Comparison of Clinical Methods With the Faecal Gluten Immunogenic Peptide to Assess Gluten Intake in Coeliac Disease

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Detection of faecal gluten immunogenic peptides (GIP) is a biomarker of recent gluten consumption. GIP levels can be used to monitor gluten intake and compliment clinical methods to evaluate compliance to gluten-free diet (GFD). In the present study, recent gluten intake was measured by GIP in children with coeliac disease (CD) and compared to routine clinical measures to evaluate GFD compliance.


GIP was measured in 90 samples from 63 CD children (44 previously and 19 newly diagnosed with follow-up samples at 6 and 12 months on GFD). Compliance to GFD was evaluated based on clinical assessment, tissue transglutaminase (tTG) levels, and Biagi score.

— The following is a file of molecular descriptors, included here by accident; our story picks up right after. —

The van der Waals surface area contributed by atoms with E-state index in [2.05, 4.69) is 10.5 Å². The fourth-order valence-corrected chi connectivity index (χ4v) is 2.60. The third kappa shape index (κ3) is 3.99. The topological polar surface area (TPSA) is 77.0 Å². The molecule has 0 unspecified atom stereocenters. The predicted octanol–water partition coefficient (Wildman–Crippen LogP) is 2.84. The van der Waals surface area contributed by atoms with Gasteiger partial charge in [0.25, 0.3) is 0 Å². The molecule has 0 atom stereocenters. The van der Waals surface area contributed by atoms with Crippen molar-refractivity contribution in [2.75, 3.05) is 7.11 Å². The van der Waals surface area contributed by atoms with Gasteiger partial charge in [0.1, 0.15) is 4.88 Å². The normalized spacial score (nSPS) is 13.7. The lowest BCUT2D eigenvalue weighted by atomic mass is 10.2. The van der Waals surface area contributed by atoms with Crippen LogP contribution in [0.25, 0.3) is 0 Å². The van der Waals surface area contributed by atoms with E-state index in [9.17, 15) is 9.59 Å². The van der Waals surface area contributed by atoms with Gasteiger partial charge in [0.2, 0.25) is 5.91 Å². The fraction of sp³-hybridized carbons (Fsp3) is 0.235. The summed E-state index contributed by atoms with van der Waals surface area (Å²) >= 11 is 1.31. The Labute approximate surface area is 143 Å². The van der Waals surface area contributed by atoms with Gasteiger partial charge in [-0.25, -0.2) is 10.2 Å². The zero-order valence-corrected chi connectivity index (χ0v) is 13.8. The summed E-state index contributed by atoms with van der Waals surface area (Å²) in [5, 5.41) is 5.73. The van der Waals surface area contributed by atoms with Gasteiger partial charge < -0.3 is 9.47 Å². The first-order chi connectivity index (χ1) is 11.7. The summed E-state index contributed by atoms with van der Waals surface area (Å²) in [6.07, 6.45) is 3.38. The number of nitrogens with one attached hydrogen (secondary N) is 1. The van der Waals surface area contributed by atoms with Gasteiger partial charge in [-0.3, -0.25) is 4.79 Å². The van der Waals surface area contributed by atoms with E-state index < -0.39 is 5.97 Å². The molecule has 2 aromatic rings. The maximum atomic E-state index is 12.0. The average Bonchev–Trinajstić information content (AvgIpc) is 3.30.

GIP was detectable in 16% of patients with previous CD diagnosis on GFD. Body mass index z score (P = 0.774), height z score (P = 0.723), haemoglobin concentration (P = 0.233), age (P = 0.448), sex (P = 0.734), or disease duration (P = 0.488) did not differ between those with detectable and nondetectable GIP. In newly diagnosed patients, on gluten-containing diet, GIP was detectable in 95% of them. Following GFD initiation, GIP decreased (P < 0.001); 17% and 27% had detectable levels at 6 and 12 months, respectively. Compared to GIP, the Biagi score, tTG, and clinical assessment presented sensitivity of 17%, 42%, and 17%, respectively. Likewise, GIP was detectable in 16%, 16%, and 14% of patients evaluated as GFD compliant according to the Biagi score, tTG, and clinical assessment, respectively. A combination of methods did not improve identification of patients who were noncompliant.


Inclusion of faecal GIP measurements is likely to improve identification of GFD recent noncompliance in CD management and could be incorporated into current follow-up strategies.

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